The Moroccan ambassador urged the inclusion of women in decision-making processes, describing the day as a “bittersweet” occasion.
Rabat – Today, Morocco’s Ambassador to the US, Princess Lalla Joumala Alaoui, delivered a speech on International Women’s Day during a Webinar event.
The Moroccan diplomat highlighted the persistent challenges women continue to face, around the world, in achieving gender equality.
Advancement of women, a top priority in Morocco
The Moroccan ambassador pointed out that the advancement of women in Morocco has been a priority for King Mohammed VI, as well as his father King Hassan II and his grandfather King Mohammed V.
“I am indeed proud to represent a country where, for decades, the advancement of the status of women has been a priority of His Majesty and His forefathers, and where the Constitution enshrines gender equality,” she said.
Taking pride in representing Morocco to the United States, she said she does not see herself as a pioneer, but as “merely and humbly perpetuating the tradition of a very long line of trailblazing Moroccan women.”
She mentioned many Moroccan women who have shone in Morocco and elsewhere throughout history, such as Fatima Al Fihriya, founder of Al Qarawiyine university, the world’s oldest university, as well as Princess Lalla Aicha, who became the first Arab woman to serve as Ambassador, representing Morocco in the United Kingdom in the 1960s.
Princess Lalla Joumala went on to add that women “have always been, and continue to be, a force of positive change in Morocco.”
Lalla Joumala said the women empowerment challenge depends on the support of all of “society’s stakeholders,– both male and female.”
She described the event as a “bittersweet occasion,” recalling that March the 8th is a great opportunity to celebrate women’s rights and their achievements but also an event that emphasizes the issues women face across the region.
For Lalla Joumala, the date allows us to focus on the “persistent challenges we continue to face around the world, in achieving gender parity.”
COVID-19 impacts on gender equality
The COVID-19 pandemic is among the crises that have contributed to the widening of the gender gap and among marginalized groups, including women, the ambassador emphasized.
Several reports highlighted the situation of women in Morocco during the pandemic, listing the challenges amid the COVID-19 crisis..
The High Commission for Planning (HCP) acknowledged that the financial situation for women in Morocco significantly deteriorated during the COVID-19 crisis.
Data shows that approximately 72.2% of women working in commerce lost their entire income during the pandemic.
Meanwhile, 45.8% of men working in the sector were no longer able to maintain their livelihood.
The study showed that COVID-19 affected women more than men across all sectors, including industry, services, and agriculture.
Joumala voiced the challenges that all women face, describing the region as not “an easy” one for women.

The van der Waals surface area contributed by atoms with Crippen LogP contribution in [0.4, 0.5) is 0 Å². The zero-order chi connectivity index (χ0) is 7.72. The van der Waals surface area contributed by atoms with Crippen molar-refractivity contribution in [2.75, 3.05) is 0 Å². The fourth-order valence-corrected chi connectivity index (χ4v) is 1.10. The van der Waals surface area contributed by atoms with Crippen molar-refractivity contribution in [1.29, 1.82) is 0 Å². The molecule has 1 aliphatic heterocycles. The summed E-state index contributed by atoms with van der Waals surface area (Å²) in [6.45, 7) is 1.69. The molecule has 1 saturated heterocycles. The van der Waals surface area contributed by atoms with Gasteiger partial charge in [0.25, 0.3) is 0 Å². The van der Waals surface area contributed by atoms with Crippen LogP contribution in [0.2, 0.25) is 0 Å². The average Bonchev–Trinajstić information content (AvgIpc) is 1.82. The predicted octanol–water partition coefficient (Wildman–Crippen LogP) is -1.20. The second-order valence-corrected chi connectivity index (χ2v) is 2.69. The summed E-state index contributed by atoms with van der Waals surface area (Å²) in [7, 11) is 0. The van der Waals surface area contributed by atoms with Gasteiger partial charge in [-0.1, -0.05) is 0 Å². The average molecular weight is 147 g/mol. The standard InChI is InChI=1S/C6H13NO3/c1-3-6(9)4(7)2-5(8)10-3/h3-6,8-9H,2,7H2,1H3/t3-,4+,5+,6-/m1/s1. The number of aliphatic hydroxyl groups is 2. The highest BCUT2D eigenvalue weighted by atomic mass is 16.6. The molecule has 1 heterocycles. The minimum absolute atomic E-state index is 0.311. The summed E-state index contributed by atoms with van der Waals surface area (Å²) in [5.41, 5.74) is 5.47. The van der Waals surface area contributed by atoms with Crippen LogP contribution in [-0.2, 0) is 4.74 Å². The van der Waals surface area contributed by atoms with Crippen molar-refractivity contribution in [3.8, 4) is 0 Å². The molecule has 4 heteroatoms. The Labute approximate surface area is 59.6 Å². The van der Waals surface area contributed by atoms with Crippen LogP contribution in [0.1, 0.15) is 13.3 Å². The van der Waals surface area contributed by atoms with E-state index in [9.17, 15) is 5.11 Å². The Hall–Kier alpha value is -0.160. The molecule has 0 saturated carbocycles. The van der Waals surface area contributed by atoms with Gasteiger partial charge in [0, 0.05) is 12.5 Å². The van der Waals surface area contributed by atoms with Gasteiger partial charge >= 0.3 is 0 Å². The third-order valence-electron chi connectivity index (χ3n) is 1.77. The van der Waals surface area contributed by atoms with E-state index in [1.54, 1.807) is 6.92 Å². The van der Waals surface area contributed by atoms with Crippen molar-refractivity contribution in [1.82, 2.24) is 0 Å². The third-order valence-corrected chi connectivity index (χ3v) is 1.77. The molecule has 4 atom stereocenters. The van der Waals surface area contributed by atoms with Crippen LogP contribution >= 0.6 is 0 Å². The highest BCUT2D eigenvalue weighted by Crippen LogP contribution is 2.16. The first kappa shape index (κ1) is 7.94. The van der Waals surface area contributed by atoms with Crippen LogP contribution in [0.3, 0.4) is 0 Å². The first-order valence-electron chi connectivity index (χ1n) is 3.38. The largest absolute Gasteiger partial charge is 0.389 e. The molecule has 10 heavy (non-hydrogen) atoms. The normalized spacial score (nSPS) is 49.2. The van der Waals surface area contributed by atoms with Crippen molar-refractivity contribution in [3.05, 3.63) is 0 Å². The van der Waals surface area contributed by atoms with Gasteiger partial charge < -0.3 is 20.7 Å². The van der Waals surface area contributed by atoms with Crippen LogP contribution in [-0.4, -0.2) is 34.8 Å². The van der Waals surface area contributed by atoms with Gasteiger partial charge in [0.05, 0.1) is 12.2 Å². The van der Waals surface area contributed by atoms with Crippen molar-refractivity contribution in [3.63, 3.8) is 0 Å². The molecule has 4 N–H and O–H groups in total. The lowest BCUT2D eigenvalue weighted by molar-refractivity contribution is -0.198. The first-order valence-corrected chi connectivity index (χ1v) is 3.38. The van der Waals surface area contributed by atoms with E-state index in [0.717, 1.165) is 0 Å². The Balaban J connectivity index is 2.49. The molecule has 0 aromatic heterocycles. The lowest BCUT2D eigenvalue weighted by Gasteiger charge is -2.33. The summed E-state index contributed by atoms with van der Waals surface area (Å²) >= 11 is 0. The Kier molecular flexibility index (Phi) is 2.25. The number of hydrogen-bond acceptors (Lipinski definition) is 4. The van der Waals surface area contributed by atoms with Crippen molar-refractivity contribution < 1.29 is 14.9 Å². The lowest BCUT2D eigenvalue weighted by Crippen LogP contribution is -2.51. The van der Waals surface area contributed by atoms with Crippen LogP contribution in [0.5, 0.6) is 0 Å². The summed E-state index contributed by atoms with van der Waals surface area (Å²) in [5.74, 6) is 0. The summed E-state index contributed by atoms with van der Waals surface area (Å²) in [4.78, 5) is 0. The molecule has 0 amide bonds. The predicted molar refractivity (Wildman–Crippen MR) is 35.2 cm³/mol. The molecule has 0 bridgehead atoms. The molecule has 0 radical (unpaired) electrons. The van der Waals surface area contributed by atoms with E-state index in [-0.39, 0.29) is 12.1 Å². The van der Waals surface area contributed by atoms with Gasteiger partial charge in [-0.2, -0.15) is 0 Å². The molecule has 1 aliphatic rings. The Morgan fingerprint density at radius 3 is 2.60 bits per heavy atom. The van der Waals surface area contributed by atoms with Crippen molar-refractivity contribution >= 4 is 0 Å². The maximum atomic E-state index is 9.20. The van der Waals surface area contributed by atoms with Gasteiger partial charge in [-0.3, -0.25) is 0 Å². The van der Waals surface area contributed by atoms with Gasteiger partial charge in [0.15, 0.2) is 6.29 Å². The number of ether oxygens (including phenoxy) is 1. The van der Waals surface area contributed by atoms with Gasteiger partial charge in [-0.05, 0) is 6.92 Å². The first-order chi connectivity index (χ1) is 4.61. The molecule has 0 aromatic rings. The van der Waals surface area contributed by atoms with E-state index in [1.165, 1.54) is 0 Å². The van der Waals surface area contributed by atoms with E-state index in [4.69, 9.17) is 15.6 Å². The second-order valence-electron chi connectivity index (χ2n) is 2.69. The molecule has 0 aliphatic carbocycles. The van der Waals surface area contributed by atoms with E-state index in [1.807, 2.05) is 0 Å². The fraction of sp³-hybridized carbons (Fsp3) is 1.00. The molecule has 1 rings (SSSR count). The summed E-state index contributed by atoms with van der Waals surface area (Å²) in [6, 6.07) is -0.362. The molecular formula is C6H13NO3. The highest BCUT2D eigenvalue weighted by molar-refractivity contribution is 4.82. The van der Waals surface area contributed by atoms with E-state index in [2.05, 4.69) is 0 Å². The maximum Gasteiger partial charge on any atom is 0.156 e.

“Let us be honest, our region is not an easy one, and like everywhere in the world, women are often the biggest victims of conflict and instability,” she said.
The challenges highlight the need for women’s voices to be heard and listened to.
“While the role of women in peacebuilding is key to any form of sustainable peace, the formal place they are granted is too often minimal,” she argued.
She said that women stand firm against any form of marginalization and diminishment, recalling that in the Middle East and elsewhere, “you will see women find alternative and creative ways, outside the official realms of power, to exert influence.”
Lalla Joumala stressed the importance of including women in decision-making processes.
Feminists and activists across the country have been calling on the Moroccan government to ensure women are represented in high-ranking positions and to make progress towards gender parity.
The current government allocated only 11.8% of high-ranking positions to women, equating to 137 positions out of 1,160 senior appointments.
In its latest report released in January, the Democratic Association of Moroccan Women (ADFM) criticized the exclusion of women in senior positions and decision-making positions.
“Our challenge then becomes to translate the leverage gained from this grassroots approach and ensure that it leads to the meaningful participation of women in decision-making processes,” the Moroccan ambassador to the US said.
Including women in the Abraham Accords
Lalla Joumala also called for the inclusion of women to ensure the success of the Abraham Accords between Arab countries and Israel.
“As our countries seek to deepen their partnerships across all sectors, the contribution of women must be encouraged. For if the breakthroughs brought about by these agreements are to be long-lasting, they must be inclusive,” Lalla Joumala said.
She said women are fully involved in the implementation of the Joint Declaration between the US, Morocco, and Israel. The three countries signed the declaration on December 22, just a week after Morocco announced its decision to establish ties with Israel.
“For the Moroccan women supporting this dynamic, it is not only about seizing political, social and economic opportunities. It is also about honoring a common history and shared identity by reconnecting with the thousands of Israeli women of Moroccan heritage who share a language and so many cultural traditions,” the ambassador emphasized.
Several diplomats participated in the event, including the ambassador of Israel to US, UNGilad Erdan, Shaima Gardash, deputy chief of mission Embassy of the UAE to the US, and Rose Saqr, Trade Representative at the Embassy of Bahrain in the US.